The City of Vancouver needs an integrity commissioner.
Actually, it needs an ethics commissioner.
No, wait a sec… it needs an ombudsperson.
Scratch all that — as of this week, it needs an auditor general!
In my years of typing sentences about the goings-on at city hall, I’ve heard all of the above recommendations.
They’ve come from councillors, city staff, election candidates and lawyer Richard Peck, who is currently among the legal team representing Meng Wanzhou, the Huawei executive fighting extradition to the United States.
Peck called for the integrity commissioner, former NPA Coun. George Affleck and one-time NPA mayoral candidate Kirk LaPointe wanted an ombudsperson and city staff recommended “an integrity or ethics commissioner model.”
The only one that got the green light was Peck’s recommendation for an integrity commissioner. The council of the day decided in June 2009 to appoint a commissioner for the duration of the term, which ended in 2011.
My memory is kind of foggy on whether such a person was hired and, if so, did any work. As I recall, the person was to be appointed on an on-call basis.
I’m on the case and hope to get an answer via email, text or phone by the time I get to the end of this piece. I’ll also tell you more about why Peck was involved.
In the meantime, back to the most recent ask of a councillor for a person to bring more oversight to city hall…
The NPA's Colleen Hardwick wants an independent auditor general in place to oversee the city’s finances and operations, noting Vancouver has operating and capital budgets that total close to $2 billion annually.
Hardwick’s nine-page motion tells me she really, really wants an auditor general. And she believes that an initial office budget of $1 million annually will cover the cost.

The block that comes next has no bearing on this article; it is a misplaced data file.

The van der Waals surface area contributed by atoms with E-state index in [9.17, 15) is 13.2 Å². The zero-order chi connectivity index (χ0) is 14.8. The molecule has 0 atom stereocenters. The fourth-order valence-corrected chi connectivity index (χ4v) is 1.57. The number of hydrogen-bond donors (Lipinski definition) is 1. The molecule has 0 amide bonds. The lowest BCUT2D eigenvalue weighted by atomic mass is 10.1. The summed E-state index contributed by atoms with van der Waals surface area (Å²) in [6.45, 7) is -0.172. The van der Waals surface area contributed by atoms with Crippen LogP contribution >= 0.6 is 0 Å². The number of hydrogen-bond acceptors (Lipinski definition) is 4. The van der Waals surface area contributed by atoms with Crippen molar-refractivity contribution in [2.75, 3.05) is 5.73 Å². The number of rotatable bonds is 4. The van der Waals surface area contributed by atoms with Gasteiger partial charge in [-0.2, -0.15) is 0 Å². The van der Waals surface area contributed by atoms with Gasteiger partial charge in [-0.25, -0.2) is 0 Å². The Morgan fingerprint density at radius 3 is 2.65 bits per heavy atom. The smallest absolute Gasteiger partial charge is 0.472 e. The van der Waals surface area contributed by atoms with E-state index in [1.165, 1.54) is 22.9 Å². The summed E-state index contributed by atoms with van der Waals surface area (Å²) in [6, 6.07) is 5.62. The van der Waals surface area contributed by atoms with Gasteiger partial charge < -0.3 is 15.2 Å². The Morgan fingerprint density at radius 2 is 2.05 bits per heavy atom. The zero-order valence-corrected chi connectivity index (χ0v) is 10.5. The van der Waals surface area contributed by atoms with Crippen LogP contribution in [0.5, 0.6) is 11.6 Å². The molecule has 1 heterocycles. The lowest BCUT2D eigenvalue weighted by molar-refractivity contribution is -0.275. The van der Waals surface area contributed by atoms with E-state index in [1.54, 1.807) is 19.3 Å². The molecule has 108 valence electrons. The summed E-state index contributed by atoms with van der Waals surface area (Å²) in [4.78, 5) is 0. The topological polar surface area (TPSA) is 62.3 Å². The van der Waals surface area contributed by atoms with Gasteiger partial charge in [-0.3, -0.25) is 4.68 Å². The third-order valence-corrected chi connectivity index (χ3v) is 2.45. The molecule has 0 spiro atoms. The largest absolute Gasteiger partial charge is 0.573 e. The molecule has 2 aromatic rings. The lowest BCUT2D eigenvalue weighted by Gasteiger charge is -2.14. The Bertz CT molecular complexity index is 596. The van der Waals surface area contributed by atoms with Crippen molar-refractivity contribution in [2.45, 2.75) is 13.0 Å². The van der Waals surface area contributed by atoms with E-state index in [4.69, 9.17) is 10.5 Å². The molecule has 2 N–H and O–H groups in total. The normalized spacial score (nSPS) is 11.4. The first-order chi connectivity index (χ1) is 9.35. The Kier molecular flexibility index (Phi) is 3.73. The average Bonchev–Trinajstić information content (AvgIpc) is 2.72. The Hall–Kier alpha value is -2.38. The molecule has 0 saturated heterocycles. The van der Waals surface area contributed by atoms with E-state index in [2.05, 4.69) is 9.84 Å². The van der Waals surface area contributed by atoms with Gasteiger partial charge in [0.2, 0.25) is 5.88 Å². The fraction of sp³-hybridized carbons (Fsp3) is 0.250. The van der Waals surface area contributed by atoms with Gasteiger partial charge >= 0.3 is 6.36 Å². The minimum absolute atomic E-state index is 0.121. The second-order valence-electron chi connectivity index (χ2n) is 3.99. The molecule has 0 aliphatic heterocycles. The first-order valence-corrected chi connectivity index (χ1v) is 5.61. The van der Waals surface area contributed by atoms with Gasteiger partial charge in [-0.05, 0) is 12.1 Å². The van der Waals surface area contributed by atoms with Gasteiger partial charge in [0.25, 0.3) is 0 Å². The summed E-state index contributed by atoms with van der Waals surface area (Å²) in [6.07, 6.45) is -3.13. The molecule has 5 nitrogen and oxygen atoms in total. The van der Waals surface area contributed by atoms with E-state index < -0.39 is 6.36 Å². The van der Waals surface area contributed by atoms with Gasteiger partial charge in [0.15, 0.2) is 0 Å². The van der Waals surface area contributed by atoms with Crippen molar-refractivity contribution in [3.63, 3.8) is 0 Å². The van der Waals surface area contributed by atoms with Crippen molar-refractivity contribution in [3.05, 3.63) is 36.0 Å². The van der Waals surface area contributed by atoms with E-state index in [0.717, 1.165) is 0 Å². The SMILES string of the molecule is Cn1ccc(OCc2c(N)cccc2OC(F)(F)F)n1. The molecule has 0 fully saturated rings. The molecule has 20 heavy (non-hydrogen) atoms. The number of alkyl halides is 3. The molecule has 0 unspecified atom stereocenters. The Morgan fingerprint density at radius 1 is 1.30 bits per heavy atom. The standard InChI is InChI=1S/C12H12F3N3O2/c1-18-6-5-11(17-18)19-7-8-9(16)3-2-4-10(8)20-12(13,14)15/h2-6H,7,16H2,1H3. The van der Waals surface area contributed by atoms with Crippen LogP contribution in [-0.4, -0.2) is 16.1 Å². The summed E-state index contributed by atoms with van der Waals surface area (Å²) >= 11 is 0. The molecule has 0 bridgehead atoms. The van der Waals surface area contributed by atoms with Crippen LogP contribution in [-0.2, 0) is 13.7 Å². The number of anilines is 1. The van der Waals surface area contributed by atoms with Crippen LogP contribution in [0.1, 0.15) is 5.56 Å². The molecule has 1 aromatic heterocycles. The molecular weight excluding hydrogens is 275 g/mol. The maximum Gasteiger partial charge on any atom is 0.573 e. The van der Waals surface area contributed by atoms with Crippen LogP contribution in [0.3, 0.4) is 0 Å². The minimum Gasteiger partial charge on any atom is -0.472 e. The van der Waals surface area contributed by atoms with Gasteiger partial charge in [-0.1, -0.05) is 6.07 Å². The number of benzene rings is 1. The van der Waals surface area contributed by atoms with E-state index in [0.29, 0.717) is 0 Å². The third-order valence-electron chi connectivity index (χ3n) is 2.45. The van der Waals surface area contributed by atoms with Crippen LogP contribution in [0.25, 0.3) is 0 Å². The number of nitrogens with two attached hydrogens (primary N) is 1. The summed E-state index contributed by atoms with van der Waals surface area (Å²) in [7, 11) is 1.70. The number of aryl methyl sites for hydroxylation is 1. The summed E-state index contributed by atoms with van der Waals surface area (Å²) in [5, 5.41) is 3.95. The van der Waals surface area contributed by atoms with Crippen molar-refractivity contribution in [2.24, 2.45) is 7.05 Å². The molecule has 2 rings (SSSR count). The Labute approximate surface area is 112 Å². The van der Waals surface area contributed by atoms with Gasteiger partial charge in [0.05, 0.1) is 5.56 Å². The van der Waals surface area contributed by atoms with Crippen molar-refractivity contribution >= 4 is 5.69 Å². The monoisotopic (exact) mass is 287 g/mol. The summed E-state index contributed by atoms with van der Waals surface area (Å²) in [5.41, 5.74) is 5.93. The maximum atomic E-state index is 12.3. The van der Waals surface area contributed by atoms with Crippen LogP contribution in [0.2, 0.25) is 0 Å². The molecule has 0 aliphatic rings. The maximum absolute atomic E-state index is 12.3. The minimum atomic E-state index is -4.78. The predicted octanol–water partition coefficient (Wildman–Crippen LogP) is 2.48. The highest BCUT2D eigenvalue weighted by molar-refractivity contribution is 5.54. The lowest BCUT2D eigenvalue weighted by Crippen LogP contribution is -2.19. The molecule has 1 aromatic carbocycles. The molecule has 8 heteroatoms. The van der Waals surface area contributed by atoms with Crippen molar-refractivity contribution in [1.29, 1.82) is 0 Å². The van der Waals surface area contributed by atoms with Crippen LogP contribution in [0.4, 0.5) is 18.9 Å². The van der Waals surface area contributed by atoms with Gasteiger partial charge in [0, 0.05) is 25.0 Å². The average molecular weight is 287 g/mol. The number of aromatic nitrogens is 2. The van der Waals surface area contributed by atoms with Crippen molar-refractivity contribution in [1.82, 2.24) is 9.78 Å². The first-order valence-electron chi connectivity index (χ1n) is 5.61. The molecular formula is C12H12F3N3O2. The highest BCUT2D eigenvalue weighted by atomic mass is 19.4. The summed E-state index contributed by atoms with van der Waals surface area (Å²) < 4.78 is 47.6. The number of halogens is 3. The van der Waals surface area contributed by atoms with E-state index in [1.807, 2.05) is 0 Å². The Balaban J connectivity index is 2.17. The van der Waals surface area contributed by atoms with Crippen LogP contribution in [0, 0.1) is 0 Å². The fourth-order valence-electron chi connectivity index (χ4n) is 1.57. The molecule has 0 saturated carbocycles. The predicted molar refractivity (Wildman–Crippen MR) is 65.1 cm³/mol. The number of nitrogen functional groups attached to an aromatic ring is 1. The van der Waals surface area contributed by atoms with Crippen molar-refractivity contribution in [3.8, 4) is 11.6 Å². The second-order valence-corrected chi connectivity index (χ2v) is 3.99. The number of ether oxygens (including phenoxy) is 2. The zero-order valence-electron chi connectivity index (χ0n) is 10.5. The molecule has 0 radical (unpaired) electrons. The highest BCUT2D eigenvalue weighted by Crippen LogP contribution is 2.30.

She has done a ton of research and pointed out Vancouver is the only major Canadian city that does not have an auditor general’s office — or a comparable city auditor’s office — that is independent of city management.
The key word here being “independent.”
She wants someone in place capable of providing “an essential layer of independent financial and performance oversight of the city’s financial and operational affairs.”
Because right now, as her motion explains, the city’s internal audit process and internal audit division reports to the internal audit management team consisting of the city manager, deputy city manager, director of finance and director of legal services.
That’s a lot of “internal” business (and use of the word “internal” in one sentence) that Hardwick wants to be external. In other words, let someone else look at the books and have that person report to council on the findings.
This way, her motion states, council can hold “itself and city administrators accountable,” which suggests there is a lack of accountability at city hall regarding finances and operations.
Councillors — and maybe even the mayor and some staff — will certainly have something to say about that suggestion when debate opens Oct. 23 on Hardwick’s motion.